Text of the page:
Support our mission
 

RAF MILDENHALL, England — British government prosecutors agreed last week to take on the case of a protester alleging mistreatment at the hands of a U.S. airman after she broke onto RAF Croughton in 2006.

Now that the case is under its jurisdiction, the Crown Prosecution Service will make a decision to either prosecute or drop the case brought forth by Lindis Percy, 66, an anti-war activist arrested dozens of times in and around U.S. bases in England.

That CPS decision on whether to prosecute Airman 1st Class Frank McDonald should be reached in time for a hearing later this month, said Lawrence English, the district crown prosecutor for Northamptonshire, the county where Croughton is located.

Percy said last month that she is seeking to prosecute McDonald, of the 422nd Communications Squadron, and two British Ministry of Defence policemen because her rights as a British citizen were ignored during her February 2006 arrest on Croughton.

Under U.S. and U.K. agreements, only British authorities can detain local residents who trespass onto Air Force bases in England, and Percy said her rights under those agreements were not honored.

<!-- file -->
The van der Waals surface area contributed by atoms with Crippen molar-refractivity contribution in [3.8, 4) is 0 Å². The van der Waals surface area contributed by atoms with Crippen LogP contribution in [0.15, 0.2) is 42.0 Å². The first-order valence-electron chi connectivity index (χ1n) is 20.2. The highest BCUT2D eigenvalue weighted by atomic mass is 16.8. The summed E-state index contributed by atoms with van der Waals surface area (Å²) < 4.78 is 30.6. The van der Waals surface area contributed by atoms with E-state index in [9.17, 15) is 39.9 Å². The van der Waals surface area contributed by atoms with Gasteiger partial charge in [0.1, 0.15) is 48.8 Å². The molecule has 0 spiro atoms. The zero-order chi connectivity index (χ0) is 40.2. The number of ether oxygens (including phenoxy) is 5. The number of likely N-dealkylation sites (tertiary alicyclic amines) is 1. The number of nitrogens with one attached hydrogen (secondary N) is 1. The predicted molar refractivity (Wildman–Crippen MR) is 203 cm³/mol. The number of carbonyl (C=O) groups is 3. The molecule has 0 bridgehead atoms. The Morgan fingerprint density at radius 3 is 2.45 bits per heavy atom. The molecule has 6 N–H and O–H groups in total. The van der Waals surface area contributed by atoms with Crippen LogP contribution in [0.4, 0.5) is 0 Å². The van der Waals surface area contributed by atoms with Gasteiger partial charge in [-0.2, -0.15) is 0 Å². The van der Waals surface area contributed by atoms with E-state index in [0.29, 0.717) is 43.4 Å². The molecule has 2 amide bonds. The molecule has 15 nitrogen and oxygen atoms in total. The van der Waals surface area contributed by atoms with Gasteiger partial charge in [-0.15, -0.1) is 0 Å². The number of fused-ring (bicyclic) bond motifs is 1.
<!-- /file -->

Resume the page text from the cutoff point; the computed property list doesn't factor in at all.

Percy said she was “thrown to the ground,” handcuffed and injured after McDonald found her walking on the base. She said she suffered nerve damage and facial paralysis for six weeks after the incident.

McDonald is protected under various agreements between the U.S. and Britain, including the status of forces agreement, said Maj. John Haynes, a 3rd Air Force spokesman.

Citing the ongoing nature of the litigation, Haynes would not comment further on the case.

Barry Athawes and Kenneth Woodhouse, the two MOD policemen Percy accuses of not protecting her rights, are being provided legal assistance, according to Steve Partridge, an MOD police spokesman.

Similar cases have been brought against U.S. airmen in the past, Haynes said, but were dropped because the British court concluded it did not have jurisdiction.

Percy said last month that charges against her in the February 2006 trespass were dropped due to a technicality involving which MOD officer gave her a warning when she was on the base.

Migrated

around the web

Sign Up for Daily Headlines

Sign-up to receive a daily email of today’s top military news stories from Stars and Stripes and top news outlets from around the world.

Sign up